Pocket Sevens: Candy Canes, Hockey Sticks, Walking Sticks

From looking at the pair of sevens, you are probably getting a pretty good idea as to how this poker hand nickname came to be.

A seven looks a lot like a stick of some kind, and the imaginative minds of poker players over the years have come up with candy canes, walking sticks, and hockey sticks, all as alternative names for a humble pair of sevens in the hole.

Pocket Fours: Sailboats, Luke Skywalker

You are probably guessing just from looking at a pair of fours that the name sailboats stems from the looks of the four on a playing card.


While sailboats is one of the most common card hand names used for a pair of fours, the newer generations have come up with a much more innovative name for them.

The famous phrase “may the force be with your” from the Start Wars movies made its way into the poker world through this hand.

A simple wordplay turns the phrase into “may the fours be with you.” For this reason, players often refer to the hand as the Luke Skywalker or the Darth Vader hand after the iconic characters from the movies.

Pocket Twos – Ducks, Deuces

The word deuce has roots in the French language, which borrows many expressions found in various card games. Pocket deuces is, in fact, the most common way to refer to a pair of twos.


Like most hands, players have also found some meaning in the way the cards look. Put the deuces on top of a pond, and it won’t be too hard to envision two little ducks floating around.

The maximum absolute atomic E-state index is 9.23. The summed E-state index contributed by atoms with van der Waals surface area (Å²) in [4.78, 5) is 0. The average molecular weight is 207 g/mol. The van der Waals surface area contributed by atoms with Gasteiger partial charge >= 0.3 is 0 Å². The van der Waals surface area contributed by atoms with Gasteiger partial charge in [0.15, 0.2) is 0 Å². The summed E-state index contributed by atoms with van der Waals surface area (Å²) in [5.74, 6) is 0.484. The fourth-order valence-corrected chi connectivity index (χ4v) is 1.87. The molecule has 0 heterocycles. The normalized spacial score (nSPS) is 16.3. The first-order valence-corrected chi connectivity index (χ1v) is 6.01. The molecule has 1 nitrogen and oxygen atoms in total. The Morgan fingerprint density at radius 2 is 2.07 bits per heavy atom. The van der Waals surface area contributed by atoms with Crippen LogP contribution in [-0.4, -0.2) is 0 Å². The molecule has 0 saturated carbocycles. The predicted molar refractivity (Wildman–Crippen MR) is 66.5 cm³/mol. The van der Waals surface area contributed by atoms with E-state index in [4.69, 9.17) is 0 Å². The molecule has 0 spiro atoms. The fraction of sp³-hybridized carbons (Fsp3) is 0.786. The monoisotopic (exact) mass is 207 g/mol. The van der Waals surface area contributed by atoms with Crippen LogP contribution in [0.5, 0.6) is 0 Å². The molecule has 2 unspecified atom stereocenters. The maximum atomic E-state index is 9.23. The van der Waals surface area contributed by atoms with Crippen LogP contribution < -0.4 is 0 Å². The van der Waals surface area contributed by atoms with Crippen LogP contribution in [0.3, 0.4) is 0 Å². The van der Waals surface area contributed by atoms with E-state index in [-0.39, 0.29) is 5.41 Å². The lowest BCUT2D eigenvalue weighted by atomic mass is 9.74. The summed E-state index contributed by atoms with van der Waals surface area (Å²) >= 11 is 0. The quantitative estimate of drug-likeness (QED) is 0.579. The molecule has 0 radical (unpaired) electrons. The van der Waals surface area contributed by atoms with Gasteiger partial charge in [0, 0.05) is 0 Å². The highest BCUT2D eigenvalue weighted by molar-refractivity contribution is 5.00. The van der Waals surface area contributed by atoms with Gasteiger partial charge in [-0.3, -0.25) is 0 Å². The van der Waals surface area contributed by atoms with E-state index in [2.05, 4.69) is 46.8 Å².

Pocket deuces may be the smallest of pairs, but they can be equally as deadly as big hands like pocket aces or any other pocket pair if they hit the right flop.

Ace Eight – The Dead Man’s Hand

Holding an ace and an eight in your hand is often referred to as having the dead man's hand. To be more precise, you would only actually have the dead man's hand if you were holding two pairs of aces and eights.

This hand got its name after Wild Bill Hickok, who supposedly had this exact hand when he was shot from the back in a South Dakota poker game back in 1876.


Whether the story of the dead man’s hand is completely true or not is beside the point, but the name stuck to this day, and ace-eight is referred to as the dead man's hand all over the world.

Ace Two – Hunting Season

This one is quite an imaginative poker hand nickname, derived from the combination of the poker hand names for pocket aces and for pocket twos.

We know pocket aces are the bullets, and pocket deuces are the ducks. Combine the two, and you get the hunting season, a brilliant name for a hand that's often best avoided.

Modern-day players have found some use for the hunting season as a good candidate to bluff with before the flop, but I still urge caution with this particular hand.

King Jack – Kojak, Jackie Kennedy